Limits...
Utilization of base deficit and reliability of base deficit as a surrogate for serum lactate in the peri-operative setting.

Chawla LS, Nader A, Nelson T, Govindji T, Wilson R, Szlyk S, Nguyen A, Junker C, Seneff MG - BMC Anesthesiol (2010)

Bottom Line: Over 70% of respondents used BD as an endpoint of resuscitation.Base Deficit Study: 35 patients were enrolled resulting in 88 arterial blood gases with corresponding Lac.Lac can now be measured in the OR in real time.Therefore, if clinicians in the operative setting want to know the Lac, it should be measured directly.

View Article: PubMed Central - HTML - PubMed

Affiliation: Department of Critical Care Medicine and Anesthesiology George Washington University Medical Center, Washington D,C,, USA. lchawla@mfa.gwu.edu.

ABSTRACT

Background: Base deficit (BD) is commonly used in the operating room (OR) as an endpoint of resuscitation. BD is used as a surrogate marker for the accumulation of lactic acid(Lac). However, the BD can be affected by large amounts of saline.

Methods: We conducted a survey of anesthesiologists regarding the use of BD. We also studied the reliability of BD to determine the presence of hyperlactatemia (HL). Patients undergoing general anesthesia were eligible for enrollment if they were receiving an arterial line as part of their routine care. If an arterial blood gas was drawn by the operative team as part of the routine care, the remainder of the unused blood was also used to measure Lac.

Survey: 73 staff anesthesiologists were surveyed. Over 70% of respondents used BD as an endpoint of resuscitation.Base Deficit Study: 35 patients were enrolled resulting in 88 arterial blood gases with corresponding Lac. Mean age was 61.4 ± 14.3 years, 43% were male. Mean pH was 7.39 ± 0.05, the mean bicarbonate was 23.0 ± 2.3 meq/L, the mean BD 1.34 ± 2.3, and the mean Lac was 1.58 ± 0.71 mmol/L. Mean ASA risk score was 3.16 ± 0.71. ROC area under the curve for base deficit to detect HL was 0.58.

Conclusion: BD can often mislead the clinician as to the actual Lac. Lac can now be measured in the OR in real time. Therefore, if clinicians in the operative setting want to know the Lac, it should be measured directly.

No MeSH data available.


Base Deficit v. Lactate.
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Figure 2: Base Deficit v. Lactate.

Mentions: 73 staff anesthesiologists and anesthesiologists in training were surveyed; 14 (19.2%) from Washington Hospital Center, 24 (32.9%) from the George Washington University Medical Center, and 35 (47.9%) from the University of North Carolina. Of the anesthesiologists surveyed, 37 (50.7%) were still in training, 7(9.6%) had 1-5 years of experience, 6 (8.2%) had 6-10 years of experience, 8(11%) had 11-15 years of experience, and 15(20.5%) had greater than 15 years of experience. Response to Questions 1, 2, 3, and 4 are outlined in Table 1, 2, 3, 4, and Figure 2.


Utilization of base deficit and reliability of base deficit as a surrogate for serum lactate in the peri-operative setting.

Chawla LS, Nader A, Nelson T, Govindji T, Wilson R, Szlyk S, Nguyen A, Junker C, Seneff MG - BMC Anesthesiol (2010)

Base Deficit v. Lactate.
© Copyright Policy - open-access
Related In: Results  -  Collection

License
Show All Figures
getmorefigures.php?uid=PMC2944305&req=5

Figure 2: Base Deficit v. Lactate.
Mentions: 73 staff anesthesiologists and anesthesiologists in training were surveyed; 14 (19.2%) from Washington Hospital Center, 24 (32.9%) from the George Washington University Medical Center, and 35 (47.9%) from the University of North Carolina. Of the anesthesiologists surveyed, 37 (50.7%) were still in training, 7(9.6%) had 1-5 years of experience, 6 (8.2%) had 6-10 years of experience, 8(11%) had 11-15 years of experience, and 15(20.5%) had greater than 15 years of experience. Response to Questions 1, 2, 3, and 4 are outlined in Table 1, 2, 3, 4, and Figure 2.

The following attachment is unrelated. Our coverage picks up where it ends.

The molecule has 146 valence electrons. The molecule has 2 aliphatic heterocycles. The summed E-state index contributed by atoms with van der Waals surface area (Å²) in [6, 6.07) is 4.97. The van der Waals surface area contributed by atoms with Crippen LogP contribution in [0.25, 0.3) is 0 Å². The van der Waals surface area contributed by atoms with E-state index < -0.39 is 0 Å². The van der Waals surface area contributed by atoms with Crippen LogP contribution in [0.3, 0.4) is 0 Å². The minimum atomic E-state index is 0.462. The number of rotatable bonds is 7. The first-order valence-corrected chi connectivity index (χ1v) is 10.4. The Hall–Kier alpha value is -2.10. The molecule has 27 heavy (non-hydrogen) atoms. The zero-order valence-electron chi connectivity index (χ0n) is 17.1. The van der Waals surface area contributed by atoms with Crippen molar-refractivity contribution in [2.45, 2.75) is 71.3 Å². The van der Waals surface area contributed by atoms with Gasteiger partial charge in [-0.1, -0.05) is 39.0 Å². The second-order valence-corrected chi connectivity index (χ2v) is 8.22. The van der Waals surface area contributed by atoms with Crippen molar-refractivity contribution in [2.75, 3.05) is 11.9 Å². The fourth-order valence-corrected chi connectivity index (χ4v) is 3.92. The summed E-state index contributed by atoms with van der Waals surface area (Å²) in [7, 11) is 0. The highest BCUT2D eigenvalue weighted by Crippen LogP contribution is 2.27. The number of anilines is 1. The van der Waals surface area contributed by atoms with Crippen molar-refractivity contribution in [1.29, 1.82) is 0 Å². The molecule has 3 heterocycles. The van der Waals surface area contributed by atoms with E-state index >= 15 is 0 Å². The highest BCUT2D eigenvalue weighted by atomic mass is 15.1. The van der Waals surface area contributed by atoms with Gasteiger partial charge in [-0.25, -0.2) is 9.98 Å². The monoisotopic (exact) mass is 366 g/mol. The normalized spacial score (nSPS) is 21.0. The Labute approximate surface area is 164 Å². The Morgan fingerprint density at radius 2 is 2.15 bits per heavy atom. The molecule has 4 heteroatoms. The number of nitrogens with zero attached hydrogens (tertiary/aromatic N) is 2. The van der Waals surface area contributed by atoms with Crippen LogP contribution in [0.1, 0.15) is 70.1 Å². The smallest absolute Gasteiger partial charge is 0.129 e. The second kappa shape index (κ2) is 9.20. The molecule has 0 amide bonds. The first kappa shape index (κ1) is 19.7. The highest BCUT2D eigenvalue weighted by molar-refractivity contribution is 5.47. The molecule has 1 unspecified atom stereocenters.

Bottom Line: Over 70% of respondents used BD as an endpoint of resuscitation.Base Deficit Study: 35 patients were enrolled resulting in 88 arterial blood gases with corresponding Lac.Lac can now be measured in the OR in real time.Therefore, if clinicians in the operative setting want to know the Lac, it should be measured directly.

View Article: PubMed Central - HTML - PubMed

Affiliation: Department of Critical Care Medicine and Anesthesiology George Washington University Medical Center, Washington D,C,, USA. lchawla@mfa.gwu.edu.

ABSTRACT

Background: Base deficit (BD) is commonly used in the operating room (OR) as an endpoint of resuscitation. BD is used as a surrogate marker for the accumulation of lactic acid(Lac). However, the BD can be affected by large amounts of saline.

Methods: We conducted a survey of anesthesiologists regarding the use of BD. We also studied the reliability of BD to determine the presence of hyperlactatemia (HL). Patients undergoing general anesthesia were eligible for enrollment if they were receiving an arterial line as part of their routine care. If an arterial blood gas was drawn by the operative team as part of the routine care, the remainder of the unused blood was also used to measure Lac.

Survey: 73 staff anesthesiologists were surveyed. Over 70% of respondents used BD as an endpoint of resuscitation.Base Deficit Study: 35 patients were enrolled resulting in 88 arterial blood gases with corresponding Lac. Mean age was 61.4 ± 14.3 years, 43% were male. Mean pH was 7.39 ± 0.05, the mean bicarbonate was 23.0 ± 2.3 meq/L, the mean BD 1.34 ± 2.3, and the mean Lac was 1.58 ± 0.71 mmol/L. Mean ASA risk score was 3.16 ± 0.71. ROC area under the curve for base deficit to detect HL was 0.58.

Conclusion: BD can often mislead the clinician as to the actual Lac. Lac can now be measured in the OR in real time. Therefore, if clinicians in the operative setting want to know the Lac, it should be measured directly.

No MeSH data available.